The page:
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Monday, February 11, 2013

My Train Journey Through Allahabad on Mauni Amavasya

This article is not about higher education, but my rail journey back from the 8th annual convention of the Indian Railway Fan Club. Train journeys are always interesting, and this particular one became even more interesting because I was passing through Allahabad on the day of Mauni Amavasya, when about 30 million people were supposed to be taking the holy dip in the river Ganges.

No, I did not take the holy dip. Apparently you have to keep quiet for the whole day for its good effects to accrue to you in full measure, and for me to keep quiet for the whole day was a bit too much sacrifice. And I had already had a dip in Sangam a week earlier, so half measures had been taken care of.

At Mughalsarai Jn, platforms 3 and 4 were full of people wanting to reach Allahabad. It was difficult to move around. Trains would come, with the doors of most of the coaches bolted from inside. A few doors would open since someone inside would insist that he had to get down at this station, and the entire crowd would try to force their entry in those coaches. Of course, we Indians have this stupid habit of expecting Government to do every small thing, including an expectation that when there are thousands of people on a single platform, there would be some RPF personnel trying to make sure that there are no stampedes (of the kind that actually happened at Allahabad yesterday). I am sure in their records, they will show the names of people who were on duty on that platform at that time, but they were conspicuous only by their absence.

For my train, there was no information about which coach will come where, and I was afraid how I will move between that huge crowd to reach my coach if it is too far from where I was standing. But I was lucky (may be it was the effect of my earlier visit to Kumbh and the holy dip). The AC-2T coach stopped right in front of me. But it did not mean that one could peacefully enter the coach. A few hundred devotees were keen to enter the coach and all warnings by the TTE (yes, a brave man to even attempt this) that he will fine each of them Rs. 2,000 went unheeded. Eventually, I was able to enter the coach along with a lot of crowd, and the train started moving.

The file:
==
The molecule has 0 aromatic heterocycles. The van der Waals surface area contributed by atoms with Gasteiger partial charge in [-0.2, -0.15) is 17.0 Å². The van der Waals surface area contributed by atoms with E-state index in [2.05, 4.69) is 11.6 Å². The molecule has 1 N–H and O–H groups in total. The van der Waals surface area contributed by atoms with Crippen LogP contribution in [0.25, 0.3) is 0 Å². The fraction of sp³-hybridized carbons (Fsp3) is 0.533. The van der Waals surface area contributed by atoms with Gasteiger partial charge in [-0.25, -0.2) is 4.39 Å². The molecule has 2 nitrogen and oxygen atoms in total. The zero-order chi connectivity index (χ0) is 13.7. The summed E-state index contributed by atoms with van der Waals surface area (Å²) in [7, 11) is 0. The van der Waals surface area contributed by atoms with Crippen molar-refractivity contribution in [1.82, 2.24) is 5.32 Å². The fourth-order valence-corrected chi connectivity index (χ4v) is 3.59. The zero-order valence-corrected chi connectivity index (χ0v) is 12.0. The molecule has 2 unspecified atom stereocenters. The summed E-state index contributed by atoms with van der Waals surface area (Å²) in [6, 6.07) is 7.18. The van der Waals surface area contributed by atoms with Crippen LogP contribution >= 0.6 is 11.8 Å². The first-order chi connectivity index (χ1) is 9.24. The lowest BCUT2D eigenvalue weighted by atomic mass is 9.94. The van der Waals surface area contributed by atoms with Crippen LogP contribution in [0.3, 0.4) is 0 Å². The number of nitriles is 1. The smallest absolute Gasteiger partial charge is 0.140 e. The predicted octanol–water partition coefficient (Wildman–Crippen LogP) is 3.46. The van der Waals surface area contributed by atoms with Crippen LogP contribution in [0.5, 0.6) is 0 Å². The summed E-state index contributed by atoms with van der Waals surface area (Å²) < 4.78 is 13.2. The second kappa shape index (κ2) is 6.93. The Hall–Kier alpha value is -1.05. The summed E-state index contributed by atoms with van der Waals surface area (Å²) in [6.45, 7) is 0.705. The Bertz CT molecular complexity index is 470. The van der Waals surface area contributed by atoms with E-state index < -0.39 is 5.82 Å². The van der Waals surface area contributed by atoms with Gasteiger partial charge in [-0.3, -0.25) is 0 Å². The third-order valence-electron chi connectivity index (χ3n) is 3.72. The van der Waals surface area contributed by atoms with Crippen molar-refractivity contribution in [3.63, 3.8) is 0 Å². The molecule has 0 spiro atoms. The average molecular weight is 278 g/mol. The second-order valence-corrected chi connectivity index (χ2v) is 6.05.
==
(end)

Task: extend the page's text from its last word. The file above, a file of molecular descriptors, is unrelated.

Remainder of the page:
A few people who could not access their berths pulled the emergency chain, but it had no effect on the train. The Gods were clearly inviting everyone to Allahabad. I was again lucky to have the upper berth (my belief in the holy dip was getting stronger). The TTE, the coach attendant, and a few other persons started pushing unauthorized passengers out of the AC area and insist that they should stand in the space near the doors. A few of these appeared to be ill, and they were allowed to sit inside. The coach attendance did not have access to his store because of the crowd and there was no way he could distribute the bedsheets, pillows and blankets. But that was fine. After all, Maha Kumbh happens only once in 144 years.

The journey to Allahabad should have taken less than 2 hours on a normal day. But this day was anything but normal. With some devotees hanging from the door, the compassionate driver was running the train at a speed that if someone falls off, it would not be a fatal accident. In about 5 hours, we reached Naini, just a station before Allahabad Jn. There were announcements being made that devotees could get down there and go to the Kumbh area from there, but our confidence in official announcements being what it is, not a single passenger disembarked from the train.

And finally, we reached Allahabad Jn. at 2:15 AM, and the crowd at the station was to be seen to be believed. I was reminded of Nehru's words, "At the stroke of midnight hour, when the world sleeps, India will awake to life and freedom." India was fully awake at that hour. The Mumbaikars who talk about crowds at CSTM during the peak hours should have been there. They will start enjoying their local journeys much more.

There could be no VIP there, no rich or poor, no caste bias, no language bias, no regional bias. Everyone was equal in their suffering, but more importantly everyone was equal in their devotion. I thought of getting down and join the millions to the Ghats. My belief in God was getting stronger by the minute. And this event would not recur in my life time. But I was to conduct the JAM exam just a few hours later in Kanpur, and the empty coach meant that I will have sound sleep for two hours. I needed at least that much rest if I were to work the whole day.

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